That pays off in doing steep driveways up in the hills above Los Angeles.

“We’ve made our bacon on paving jobs no one else would undertake,” Marshall said. “For steep drives the 2116W is superior to any other machine we’ve had, other than a tracked machine. We just completed a 19 percent grade with it. But on our general projects the track machines can tear up the subgrade too much. So we’ve moved away from the tracked pavers in general.”

Smoother Mats, Less Fatigue

Another benefit of his 2116W and HR400D screed is the smoothness of the mats it produces, especially important for public works paving.

“The mat superiority to our previous brand is not even comparable,” Marshall said.

“We had a lot of those models,” he said, “and in the 15 years we used them, they never laid a mat like this. The 2116W places a superior mat and our inspectors just love it. They’re tight, with precompaction out of the screed, and our rollers only have to finish the mat. The joint lines between the previous pass and new pass are far superior to what we were doing. I’ve compared many brands against the Vogele machines, and nothing comes close. From the functionality, to equipment maintenance, to the end product, there are no similarities.”

The ergonomics of the Vogele America 2116W are such that it greatly reduces operator fatigue and that boosts productivity as well, Marshall said.

“I’m an old operator myself, and know that the fatigue factor of the operators of the 2116W has dropped considerably,” he said.

Calculating the Benefits

The enhanced confidence that the 2116W brings to the crew has enhanced S&S Paving’s bottom line, Marshall said. For example, being able to plow through the spilled asphalt in one pull — instead of the usual three pulls — means the crew spends more time paving rather than correcting mistakes, and this directly reduces potential overtime.

Marshall has compared the equipment use between his esteemed 880 WB and new 2116W, and said the new machine pays off even better than its predecessor.

“My rule of thumb is that the 2116W costs us 15 to 20 percent less cost per ton to lay, and that’s a big, big deal,” Marshall said.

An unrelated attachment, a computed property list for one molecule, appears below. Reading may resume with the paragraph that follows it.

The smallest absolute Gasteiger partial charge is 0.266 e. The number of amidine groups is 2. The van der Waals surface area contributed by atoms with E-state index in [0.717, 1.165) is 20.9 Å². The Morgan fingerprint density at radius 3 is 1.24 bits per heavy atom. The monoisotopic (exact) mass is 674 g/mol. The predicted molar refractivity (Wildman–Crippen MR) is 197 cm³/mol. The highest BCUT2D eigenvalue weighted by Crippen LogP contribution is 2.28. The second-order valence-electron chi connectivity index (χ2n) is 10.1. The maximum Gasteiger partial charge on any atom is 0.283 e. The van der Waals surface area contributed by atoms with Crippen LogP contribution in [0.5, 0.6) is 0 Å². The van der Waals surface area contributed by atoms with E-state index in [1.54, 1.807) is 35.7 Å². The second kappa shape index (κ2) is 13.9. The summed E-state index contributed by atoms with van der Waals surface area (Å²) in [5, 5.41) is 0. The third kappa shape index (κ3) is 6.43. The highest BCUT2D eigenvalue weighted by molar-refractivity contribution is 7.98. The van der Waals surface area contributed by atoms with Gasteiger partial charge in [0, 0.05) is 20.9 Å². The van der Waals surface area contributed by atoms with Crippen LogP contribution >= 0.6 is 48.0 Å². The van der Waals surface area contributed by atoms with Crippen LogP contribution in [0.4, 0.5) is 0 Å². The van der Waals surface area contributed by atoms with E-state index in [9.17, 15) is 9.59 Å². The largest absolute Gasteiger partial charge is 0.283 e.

“The machine is more forgiving, and that comes out on the bottom line,” he said. “And the intrinsic part is crew happiness, because they do a better job with less touch-up work. Blemishes have virtually disappeared. The only change is the crew, yet we do more per day, and they’re less fatigued. Those incremental improvements each day, by the end of the year, equate to tens of thousands of dollars of ’non-costs’ that go directly into pure profit, that we already had figured as part of the raw cost of a job. That was an unforeseen benefit.”

Another benefit is the 2116W’s fuel economy, Marshall said.

“It’s a noticeable difference,” he said. “We’re using about 20 percent less fuel, with more horsepower, and working at a higher rpm. It’s exciting for a guy like me to benefit from this machine. We’re not a large company, but we do large jobs, so we have to function as a large firm. And the 2116W helps us do that.”

Rounding out S&S’s lineup is a Hamm HD 12 roller.

“It’s our general purpose roller,” Marshall said. “We got rid of a roller that was only four years old, but was breaking the bank. We acquired the Hamm in mid-2005 and have been very impressed with the roller. The construction of the machine is superior to 90 percent of all other rollers. The offset built into those little rollers is a good thing; they’re good on parking lots where there are a lot of radii to roll. They’re insurance on a job.”

(This article appears courtesy of “Wirtgen Technology” magazine.)